The technology absolutely exists to do that. The problem is getting people's heads around that concept. People still get the experience of having to ask Siri something two or three times and misinterpretation. But the technology is getting there. We will get there sometime. I don't see that happening in the next 10 years, but we will get to that type of thing.
Where technology can help today, if we have real-time speech and the analytics behind that on a call, then we can evoke things like experts and bring them into the call dynamically. We can get that expert level of care brought in because all I need to say is a key phrase. For example, 'I need an expert in asthma patients,' and an asthma patient expert can be brought in, based around the analytics of a set of key phrases.
I'm going to go out on a limb here and say that you closely monitor how health agencies in other countries operate and what technology they use. Where does Australia place in that sphere compared with other Western nations?
We're fairly ahead of the curve. There are a couple of instances, Canada for example, on par with Australia. We've done some interesting things around the internet of things and connecting devices to dynamic networks. We're fairly up to date. We're not probably the most cutting edge; some European companies are a little bit more cutting edge than us.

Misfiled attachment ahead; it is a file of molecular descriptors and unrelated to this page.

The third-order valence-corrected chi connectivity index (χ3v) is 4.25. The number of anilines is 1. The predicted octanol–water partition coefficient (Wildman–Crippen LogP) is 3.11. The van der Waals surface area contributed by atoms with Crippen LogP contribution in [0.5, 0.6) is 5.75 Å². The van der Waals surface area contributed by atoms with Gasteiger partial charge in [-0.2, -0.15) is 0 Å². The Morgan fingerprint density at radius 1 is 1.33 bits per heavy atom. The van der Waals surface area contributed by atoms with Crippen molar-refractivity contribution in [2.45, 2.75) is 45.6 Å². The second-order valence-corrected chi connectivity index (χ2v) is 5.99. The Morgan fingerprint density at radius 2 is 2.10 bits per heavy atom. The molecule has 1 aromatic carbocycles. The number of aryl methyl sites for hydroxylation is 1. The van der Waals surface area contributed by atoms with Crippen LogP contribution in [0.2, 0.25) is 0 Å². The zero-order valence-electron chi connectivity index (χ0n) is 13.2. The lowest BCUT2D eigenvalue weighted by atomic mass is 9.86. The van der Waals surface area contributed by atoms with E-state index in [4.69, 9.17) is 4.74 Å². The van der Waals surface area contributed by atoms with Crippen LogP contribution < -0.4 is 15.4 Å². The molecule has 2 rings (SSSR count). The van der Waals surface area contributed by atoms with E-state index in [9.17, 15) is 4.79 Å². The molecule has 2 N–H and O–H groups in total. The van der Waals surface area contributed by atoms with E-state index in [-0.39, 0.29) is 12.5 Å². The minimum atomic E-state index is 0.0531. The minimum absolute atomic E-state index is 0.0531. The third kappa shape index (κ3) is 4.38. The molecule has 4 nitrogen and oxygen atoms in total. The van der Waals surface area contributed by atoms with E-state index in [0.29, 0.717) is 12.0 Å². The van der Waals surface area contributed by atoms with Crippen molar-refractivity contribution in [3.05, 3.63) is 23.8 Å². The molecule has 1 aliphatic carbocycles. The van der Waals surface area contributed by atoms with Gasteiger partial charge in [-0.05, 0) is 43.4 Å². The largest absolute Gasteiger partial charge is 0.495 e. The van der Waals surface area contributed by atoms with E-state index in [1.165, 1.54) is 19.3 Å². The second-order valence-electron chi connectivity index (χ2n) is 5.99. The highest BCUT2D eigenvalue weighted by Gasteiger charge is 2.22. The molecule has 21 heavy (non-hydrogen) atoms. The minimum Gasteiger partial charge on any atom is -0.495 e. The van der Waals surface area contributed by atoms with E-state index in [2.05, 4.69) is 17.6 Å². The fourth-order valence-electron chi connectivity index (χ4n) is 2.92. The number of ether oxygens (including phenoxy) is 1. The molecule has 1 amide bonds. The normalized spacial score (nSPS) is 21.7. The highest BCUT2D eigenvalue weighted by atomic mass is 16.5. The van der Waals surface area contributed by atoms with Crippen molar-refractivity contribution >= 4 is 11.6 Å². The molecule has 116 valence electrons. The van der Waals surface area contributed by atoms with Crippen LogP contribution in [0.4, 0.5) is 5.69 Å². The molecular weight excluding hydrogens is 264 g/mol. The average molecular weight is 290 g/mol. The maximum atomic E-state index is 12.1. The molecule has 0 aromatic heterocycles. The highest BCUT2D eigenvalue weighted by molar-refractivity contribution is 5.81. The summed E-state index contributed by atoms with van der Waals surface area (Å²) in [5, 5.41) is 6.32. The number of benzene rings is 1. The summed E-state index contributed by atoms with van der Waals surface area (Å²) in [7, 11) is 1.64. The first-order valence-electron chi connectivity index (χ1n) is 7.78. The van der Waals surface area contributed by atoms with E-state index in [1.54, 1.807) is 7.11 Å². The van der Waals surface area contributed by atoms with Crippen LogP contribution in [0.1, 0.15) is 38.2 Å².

Which ones are they?
Some of the Scandinavian countries tend to be pretty up to date.
What do they do differently?
It's more around the way that they're providing an end-to-end digital patient journey. Now we've got hospitals that have started to do that in Australia. What tends to be the gap in the digital patient journey and digital patient records is the communications enabler piece, which is why we are strongly focusing our efforts on healthcare to be able to help with the communication enabling aspect.Do you have an idea for a story?